At £1.65 (Ocado price, but more like £2 elsewhere) for 800g when you can buy a kilo of raw potatoes from Tesco for £1.25, you just have to be totally bonkers to buy these.

Facebook stories posted in users' feeds are being tagged as "[Satire]" in an apparent move to prevent them being mistaken for real news stories. They should also introduce a "[Woo-woo Pseudo-science]" tag as well, based on some of the garbage you see touted as miracle cures.

We were watching Michael Moseley's TV program last night on the health effects of red meat. One section contained an analysis by a German scientist and both Hay and I commented that there's something about science pronounced in a heavy German accent that makes it more compelling and authoritative.

Monday, 18 August 2014

Gizzie Erskine as Mr Pastry

So who is Gizzie Erskine? I've seen her carefully coiffed, 1950s hairdo gracing the foodie pages of the Sunday Times magazine for a while now and still have no idea who she is. A Delia in the making?

Not sure why, but the subject of Mr Pastry came up last night. Hay had never heard of him, so I looked him up on Wiki for her. The actor who played Mr Pastry was Richard Hearne - a children's TV entertainer in the 50s and early 60s - and here's an extract from his Wiki biography.

"He was interviewed for the starring role of the BBC series Doctor Who after the departure of Jon Pertwee, but a disagreement over his interpretation of the role (he wanted to play the Doctor as Mr Pastry) led to no offer being made by the producer, Barry Letts. The role was subsequently offered to Tom Baker."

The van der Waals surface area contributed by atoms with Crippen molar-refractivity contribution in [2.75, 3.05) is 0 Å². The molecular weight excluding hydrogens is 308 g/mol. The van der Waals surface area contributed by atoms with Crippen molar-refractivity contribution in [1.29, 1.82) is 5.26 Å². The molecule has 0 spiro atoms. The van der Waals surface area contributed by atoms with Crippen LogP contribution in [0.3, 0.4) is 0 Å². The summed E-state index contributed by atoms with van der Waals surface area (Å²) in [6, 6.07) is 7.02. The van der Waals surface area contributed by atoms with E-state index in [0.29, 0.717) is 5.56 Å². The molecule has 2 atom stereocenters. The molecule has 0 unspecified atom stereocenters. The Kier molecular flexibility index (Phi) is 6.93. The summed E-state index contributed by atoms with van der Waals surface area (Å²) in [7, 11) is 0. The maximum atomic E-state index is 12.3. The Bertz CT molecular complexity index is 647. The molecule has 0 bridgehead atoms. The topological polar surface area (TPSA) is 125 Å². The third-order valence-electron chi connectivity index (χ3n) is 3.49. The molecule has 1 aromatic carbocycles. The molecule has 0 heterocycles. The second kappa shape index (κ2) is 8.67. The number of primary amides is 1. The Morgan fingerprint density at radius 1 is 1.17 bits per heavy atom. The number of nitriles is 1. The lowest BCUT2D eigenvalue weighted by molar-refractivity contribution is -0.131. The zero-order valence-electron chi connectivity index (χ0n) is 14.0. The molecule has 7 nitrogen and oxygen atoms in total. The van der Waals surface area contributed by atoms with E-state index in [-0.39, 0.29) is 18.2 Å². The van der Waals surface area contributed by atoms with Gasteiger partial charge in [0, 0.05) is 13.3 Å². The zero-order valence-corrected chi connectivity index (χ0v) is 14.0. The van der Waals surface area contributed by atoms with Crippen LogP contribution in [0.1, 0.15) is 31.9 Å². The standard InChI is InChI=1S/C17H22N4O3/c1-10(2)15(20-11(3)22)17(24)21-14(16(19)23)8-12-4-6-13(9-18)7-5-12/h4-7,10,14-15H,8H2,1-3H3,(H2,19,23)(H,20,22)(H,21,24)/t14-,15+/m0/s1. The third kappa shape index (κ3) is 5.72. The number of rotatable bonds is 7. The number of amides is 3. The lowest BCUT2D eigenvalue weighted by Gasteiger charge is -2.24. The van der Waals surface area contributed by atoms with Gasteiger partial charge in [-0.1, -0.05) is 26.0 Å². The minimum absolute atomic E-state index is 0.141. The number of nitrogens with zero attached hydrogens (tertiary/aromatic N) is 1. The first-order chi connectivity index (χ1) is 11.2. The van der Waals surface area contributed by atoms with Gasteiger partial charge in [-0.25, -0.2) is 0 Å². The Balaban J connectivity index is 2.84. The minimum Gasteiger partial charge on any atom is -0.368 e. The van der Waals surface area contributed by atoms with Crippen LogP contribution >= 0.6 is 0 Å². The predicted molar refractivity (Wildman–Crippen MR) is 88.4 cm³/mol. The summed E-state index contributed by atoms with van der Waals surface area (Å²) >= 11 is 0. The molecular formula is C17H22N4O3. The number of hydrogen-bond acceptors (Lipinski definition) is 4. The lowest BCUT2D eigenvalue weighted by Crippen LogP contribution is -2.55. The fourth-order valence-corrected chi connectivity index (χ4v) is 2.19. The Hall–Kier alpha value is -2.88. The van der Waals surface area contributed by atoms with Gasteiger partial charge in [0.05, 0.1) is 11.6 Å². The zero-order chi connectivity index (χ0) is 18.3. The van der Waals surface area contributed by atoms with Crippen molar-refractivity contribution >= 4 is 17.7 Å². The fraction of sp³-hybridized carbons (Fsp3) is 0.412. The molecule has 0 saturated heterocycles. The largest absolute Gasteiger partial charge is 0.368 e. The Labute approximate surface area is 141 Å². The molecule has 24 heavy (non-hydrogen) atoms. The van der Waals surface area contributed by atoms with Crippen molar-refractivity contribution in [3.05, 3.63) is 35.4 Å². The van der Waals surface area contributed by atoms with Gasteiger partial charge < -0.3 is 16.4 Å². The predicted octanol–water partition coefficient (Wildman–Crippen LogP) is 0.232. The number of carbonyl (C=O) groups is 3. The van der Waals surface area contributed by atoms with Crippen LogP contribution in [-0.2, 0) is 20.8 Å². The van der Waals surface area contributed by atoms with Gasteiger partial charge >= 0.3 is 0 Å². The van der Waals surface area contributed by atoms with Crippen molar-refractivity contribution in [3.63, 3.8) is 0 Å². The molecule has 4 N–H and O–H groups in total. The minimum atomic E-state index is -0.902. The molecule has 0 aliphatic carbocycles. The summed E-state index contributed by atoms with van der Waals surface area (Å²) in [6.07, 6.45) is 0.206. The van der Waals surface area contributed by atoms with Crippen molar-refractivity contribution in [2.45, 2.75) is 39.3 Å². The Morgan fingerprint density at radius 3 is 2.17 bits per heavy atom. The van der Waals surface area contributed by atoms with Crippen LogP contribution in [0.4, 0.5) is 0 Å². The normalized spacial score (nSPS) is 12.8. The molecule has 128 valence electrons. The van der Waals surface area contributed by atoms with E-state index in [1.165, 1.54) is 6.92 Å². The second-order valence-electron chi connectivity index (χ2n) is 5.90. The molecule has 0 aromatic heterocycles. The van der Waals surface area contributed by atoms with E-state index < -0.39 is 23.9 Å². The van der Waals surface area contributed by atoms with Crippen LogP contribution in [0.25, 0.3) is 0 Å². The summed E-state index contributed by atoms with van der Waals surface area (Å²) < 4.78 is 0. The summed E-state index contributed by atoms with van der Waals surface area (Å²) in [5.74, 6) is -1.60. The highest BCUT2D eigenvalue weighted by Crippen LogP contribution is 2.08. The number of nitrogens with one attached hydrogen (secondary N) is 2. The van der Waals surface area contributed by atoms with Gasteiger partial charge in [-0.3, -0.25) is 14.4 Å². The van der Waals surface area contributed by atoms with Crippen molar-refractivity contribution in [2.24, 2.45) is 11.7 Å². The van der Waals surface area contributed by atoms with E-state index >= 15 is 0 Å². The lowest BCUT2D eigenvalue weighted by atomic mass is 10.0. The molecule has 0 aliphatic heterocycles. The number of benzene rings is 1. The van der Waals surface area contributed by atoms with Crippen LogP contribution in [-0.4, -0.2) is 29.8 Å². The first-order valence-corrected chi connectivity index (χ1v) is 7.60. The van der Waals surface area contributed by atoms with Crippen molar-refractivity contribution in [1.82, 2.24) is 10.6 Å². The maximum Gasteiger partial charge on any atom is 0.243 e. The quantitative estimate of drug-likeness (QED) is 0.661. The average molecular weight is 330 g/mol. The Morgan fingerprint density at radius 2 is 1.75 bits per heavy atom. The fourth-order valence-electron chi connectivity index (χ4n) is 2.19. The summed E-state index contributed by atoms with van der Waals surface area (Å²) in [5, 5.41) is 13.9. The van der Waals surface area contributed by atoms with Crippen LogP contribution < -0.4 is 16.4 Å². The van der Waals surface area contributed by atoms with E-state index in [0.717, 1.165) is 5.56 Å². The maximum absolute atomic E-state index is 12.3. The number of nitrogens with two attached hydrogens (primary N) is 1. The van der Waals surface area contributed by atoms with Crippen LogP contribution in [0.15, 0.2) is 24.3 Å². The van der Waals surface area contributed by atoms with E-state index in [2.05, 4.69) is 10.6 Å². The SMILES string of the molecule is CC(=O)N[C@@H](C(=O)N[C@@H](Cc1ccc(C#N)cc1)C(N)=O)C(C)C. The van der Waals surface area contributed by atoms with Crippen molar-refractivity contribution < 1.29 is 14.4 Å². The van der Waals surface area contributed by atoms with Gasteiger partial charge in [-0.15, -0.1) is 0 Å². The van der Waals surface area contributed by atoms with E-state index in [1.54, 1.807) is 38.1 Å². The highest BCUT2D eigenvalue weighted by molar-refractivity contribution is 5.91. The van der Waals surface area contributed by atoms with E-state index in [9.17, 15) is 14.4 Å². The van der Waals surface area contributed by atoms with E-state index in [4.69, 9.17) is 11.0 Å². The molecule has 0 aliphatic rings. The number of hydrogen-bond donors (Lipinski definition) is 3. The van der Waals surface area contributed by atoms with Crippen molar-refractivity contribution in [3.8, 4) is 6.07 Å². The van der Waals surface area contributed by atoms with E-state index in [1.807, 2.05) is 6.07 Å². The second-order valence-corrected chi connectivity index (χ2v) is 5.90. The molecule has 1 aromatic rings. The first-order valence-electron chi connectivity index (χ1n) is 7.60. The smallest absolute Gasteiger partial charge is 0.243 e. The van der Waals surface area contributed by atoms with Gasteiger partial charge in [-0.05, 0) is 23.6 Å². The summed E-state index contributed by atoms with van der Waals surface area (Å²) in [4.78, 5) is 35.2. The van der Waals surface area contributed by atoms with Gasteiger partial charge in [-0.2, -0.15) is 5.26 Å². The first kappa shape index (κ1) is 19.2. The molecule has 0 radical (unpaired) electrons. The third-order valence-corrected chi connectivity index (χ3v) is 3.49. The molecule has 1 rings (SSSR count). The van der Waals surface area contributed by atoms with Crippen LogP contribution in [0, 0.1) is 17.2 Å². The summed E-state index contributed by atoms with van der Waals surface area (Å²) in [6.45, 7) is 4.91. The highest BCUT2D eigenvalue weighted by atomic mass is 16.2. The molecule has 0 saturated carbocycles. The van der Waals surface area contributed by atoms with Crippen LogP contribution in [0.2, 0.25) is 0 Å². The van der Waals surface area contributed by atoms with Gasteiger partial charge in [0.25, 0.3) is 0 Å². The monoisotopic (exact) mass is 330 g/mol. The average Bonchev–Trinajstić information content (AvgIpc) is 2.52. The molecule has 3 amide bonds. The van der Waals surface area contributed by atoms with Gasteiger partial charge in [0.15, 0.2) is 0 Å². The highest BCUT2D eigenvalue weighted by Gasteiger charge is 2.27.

I have to say I'm not in the least bit surprised.

Richard Hearne as Mr Pastry

Sunday, 17 August 2014

The Arthur Askey Tour T Shirt

Hay and I were walking into Chipping Sodbury yesterday and we spotted a chap in his 30s wearing a Jimi Hendrix T shirt. I commented that he wasn't old enough to even remember Jimi Hendrix.

This started a discussion on the rise of the T shirt promoting popular beat combos. We traced it back to the 60s with the likes of Led Zeppelin and the "tour promotion", but no earlier.

We wondered why this hadn't happened earlier and there weren't T shirts from the 50s promoting say the Frank Sinatra tour, or indeed the tours of the more famous music hall stars, like Arthur Askey.

Saturday, 16 August 2014

Feline Fine Dining

Kitty has been having her food off a slate roof tile since well before restaurants began the fad.

Friday, 15 August 2014

Micro-Generation Update

Well, this year hasn't been quite as good as last in terms of solar generation - it hasn't helped that No.1 Son has been home since late June following his GCSEs and leaving his TV and computer on practically all day (even when not in his room).

Click to Enlarge

This is a weekly, as opposed to daily, summary; however, it still shows we're behind last year. The daily chart shows peak net generation is already over, about a week earlier than last year.

Thursday, 14 August 2014

The Age of Demons

I'm currently re-reading The Demon Haunted World by Carl Sagan and these two passages struck me as pertinent in today's digital age.

"Science arouses a soaring sense of wonder. But so does pseudoscience. Sparse and poor popularisations of science abandon ecological niches that pseudoscience promptly fills. If it were known that claims to knowledge require adequate evidence before they can be accepted, there would be no room for pseudoscience. But a kind of Gresham's Law prevails in popular culture by which bad science drives out good.....